The African comic industry is about to witness a phenomenon that may very well propel it to new heights. Part 1 of Spirit Wars, Vortex Comics‘ upcoming crossover comic series, (scheduled for release today), heralds the coming of age of a blooming industry. The comic, titled Spirit Wars – because Vortex only has Spirit Heroes – signals that publishers are finally ready to transition from individual titles and effectively create a shared universe in which their characters can naturally interact.
Though publishers have made initial efforts to bring these characters together in epic fashion (through comedy) – Hero Kekere and Hero Lomo being noteworthy examples – there really hasn’t been anything as grand as the upcoming event.
The Spirit Wars comic kicks off from the events of Strike Guard #6 when the symbiotic spirit, Ajagbeja, trades his precious undying life for his host’s potential mother-in-law’s according to a trusted insider. While she wouldn’t divulge more info, we speculate that Ajagebeja’s warring spirit somehow defeated death and then attacked the untrustworthy Moriach, playing right into the scheming angel’s diabolic plans. This likely triggered a cosmic level conflict between ancient deities (Ajagbeja) and angels (Moriach) that threatened the world and fate of humanity, leaving these Spirit Heroes no choice but to jump into the fray.
A crossover event on such a scale requires precision and accuracy in order to properly execute without major continuity errors. Since the story line cuts across numerous titles, Vortex must be careful. In order to attain a balance, the titles must still serve their originally intended niches and at the same time, appeal to a wider, more diverse audience.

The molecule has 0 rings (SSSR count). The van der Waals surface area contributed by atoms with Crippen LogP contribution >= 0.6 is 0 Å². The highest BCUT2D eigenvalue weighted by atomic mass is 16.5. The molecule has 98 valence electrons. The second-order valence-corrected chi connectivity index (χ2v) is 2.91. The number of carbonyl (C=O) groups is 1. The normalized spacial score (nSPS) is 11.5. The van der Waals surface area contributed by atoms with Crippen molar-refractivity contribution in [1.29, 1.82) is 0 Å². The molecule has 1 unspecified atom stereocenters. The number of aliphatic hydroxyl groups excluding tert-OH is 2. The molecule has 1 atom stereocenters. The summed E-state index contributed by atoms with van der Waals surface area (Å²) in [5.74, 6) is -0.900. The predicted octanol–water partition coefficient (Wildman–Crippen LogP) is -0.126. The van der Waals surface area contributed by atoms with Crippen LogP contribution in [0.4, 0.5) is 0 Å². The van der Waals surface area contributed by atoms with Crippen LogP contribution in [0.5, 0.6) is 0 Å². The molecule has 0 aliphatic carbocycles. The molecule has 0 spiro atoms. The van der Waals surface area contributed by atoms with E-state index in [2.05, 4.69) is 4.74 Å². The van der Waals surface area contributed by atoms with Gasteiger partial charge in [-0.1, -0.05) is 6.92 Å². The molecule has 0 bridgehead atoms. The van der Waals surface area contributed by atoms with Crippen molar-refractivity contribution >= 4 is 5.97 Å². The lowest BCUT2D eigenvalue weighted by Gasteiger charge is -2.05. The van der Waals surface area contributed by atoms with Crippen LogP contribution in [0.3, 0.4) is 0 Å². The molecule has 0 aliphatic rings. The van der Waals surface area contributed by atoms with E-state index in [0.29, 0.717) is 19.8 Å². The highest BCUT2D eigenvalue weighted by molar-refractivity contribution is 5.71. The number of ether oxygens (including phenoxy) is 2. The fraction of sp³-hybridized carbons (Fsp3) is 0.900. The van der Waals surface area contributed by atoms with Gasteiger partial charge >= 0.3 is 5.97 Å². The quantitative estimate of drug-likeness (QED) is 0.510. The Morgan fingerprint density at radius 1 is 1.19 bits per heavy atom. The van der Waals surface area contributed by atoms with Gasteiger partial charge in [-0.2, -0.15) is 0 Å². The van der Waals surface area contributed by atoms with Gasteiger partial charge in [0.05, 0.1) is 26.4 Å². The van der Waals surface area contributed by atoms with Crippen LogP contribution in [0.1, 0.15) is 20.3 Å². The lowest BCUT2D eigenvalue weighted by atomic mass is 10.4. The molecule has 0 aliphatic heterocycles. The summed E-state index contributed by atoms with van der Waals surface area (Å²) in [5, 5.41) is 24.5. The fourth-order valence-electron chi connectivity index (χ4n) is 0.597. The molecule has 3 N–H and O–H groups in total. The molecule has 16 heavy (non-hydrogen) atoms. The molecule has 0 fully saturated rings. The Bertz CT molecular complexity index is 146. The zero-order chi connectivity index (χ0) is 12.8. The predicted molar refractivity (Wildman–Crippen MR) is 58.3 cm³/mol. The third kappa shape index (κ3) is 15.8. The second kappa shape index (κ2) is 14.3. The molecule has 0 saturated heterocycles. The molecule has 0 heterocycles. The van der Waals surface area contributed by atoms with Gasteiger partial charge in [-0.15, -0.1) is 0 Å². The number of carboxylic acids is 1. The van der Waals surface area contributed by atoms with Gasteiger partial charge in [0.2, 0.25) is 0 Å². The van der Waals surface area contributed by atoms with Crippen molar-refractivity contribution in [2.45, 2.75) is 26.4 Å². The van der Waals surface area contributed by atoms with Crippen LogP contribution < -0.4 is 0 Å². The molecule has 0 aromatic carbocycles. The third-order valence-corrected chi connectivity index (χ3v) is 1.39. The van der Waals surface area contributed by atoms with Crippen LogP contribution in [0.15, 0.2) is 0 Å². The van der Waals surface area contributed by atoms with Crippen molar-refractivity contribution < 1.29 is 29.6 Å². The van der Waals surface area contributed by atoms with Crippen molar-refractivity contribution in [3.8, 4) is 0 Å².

The technicalities involved are quite complex. What does this imply? It implies that publishers have reached another stage of maturity and have now grown past the phase of only cooking up individual story lines; some with minimum consequence. It means the characters now hold a certain value and have reached a stage where, with their combined efforts, can truly change the status quo of African storytelling.
It also means the time for small talk is over; we’re talking serious business. Simply creating characters and individual storylines may not cut it anymore. It means the actions of these characters should be of consequence – consequence that will ripple through the pages of other titles and affect reader’s relationships with characters and even the characters with each other.
After this war, fan expectations will definitely soar because we finally stopped working with individual broomsticks – now we’ve got the whole bundle!
By Kevin Sampong (aka Kugali Warrior)
Check out this Timelapse video of Simon Page’s creation process of theSpirit Wars cover art.